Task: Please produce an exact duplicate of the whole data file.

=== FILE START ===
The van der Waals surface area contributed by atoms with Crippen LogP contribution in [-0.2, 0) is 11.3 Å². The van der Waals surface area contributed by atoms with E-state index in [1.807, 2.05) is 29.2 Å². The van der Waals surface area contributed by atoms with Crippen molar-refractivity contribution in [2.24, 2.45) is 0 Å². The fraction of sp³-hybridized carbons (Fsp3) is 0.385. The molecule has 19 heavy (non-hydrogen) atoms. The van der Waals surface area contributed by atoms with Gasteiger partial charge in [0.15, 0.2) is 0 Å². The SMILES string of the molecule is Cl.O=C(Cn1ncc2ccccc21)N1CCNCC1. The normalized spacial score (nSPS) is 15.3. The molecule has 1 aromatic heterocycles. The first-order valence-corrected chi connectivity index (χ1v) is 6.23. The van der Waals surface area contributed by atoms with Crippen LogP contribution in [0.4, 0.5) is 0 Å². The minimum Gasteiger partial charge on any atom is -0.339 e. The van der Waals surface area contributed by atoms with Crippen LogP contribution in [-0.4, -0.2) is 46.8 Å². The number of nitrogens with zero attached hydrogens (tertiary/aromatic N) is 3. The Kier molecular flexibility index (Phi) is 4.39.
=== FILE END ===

The van der Waals surface area contributed by atoms with Crippen LogP contribution in [-0.2, 0) is 11.3 Å². The van der Waals surface area contributed by atoms with E-state index in [1.807, 2.05) is 29.2 Å². The van der Waals surface area contributed by atoms with Crippen molar-refractivity contribution in [2.24, 2.45) is 0 Å². The fraction of sp³-hybridized carbons (Fsp3) is 0.385. The molecule has 19 heavy (non-hydrogen) atoms. The van der Waals surface area contributed by atoms with Gasteiger partial charge in [0.15, 0.2) is 0 Å². The SMILES string of the molecule is Cl.O=C(Cn1ncc2ccccc21)N1CCNCC1. The normalized spacial score (nSPS) is 15.3. The molecule has 1 aromatic heterocycles. The first-order valence-corrected chi connectivity index (χ1v) is 6.23. The van der Waals surface area contributed by atoms with Crippen LogP contribution in [0.4, 0.5) is 0 Å². The minimum Gasteiger partial charge on any atom is -0.339 e. The van der Waals surface area contributed by atoms with Crippen LogP contribution in [-0.4, -0.2) is 46.8 Å². The number of nitrogens with zero attached hydrogens (tertiary/aromatic N) is 3. The Kier molecular flexibility index (Phi) is 4.39.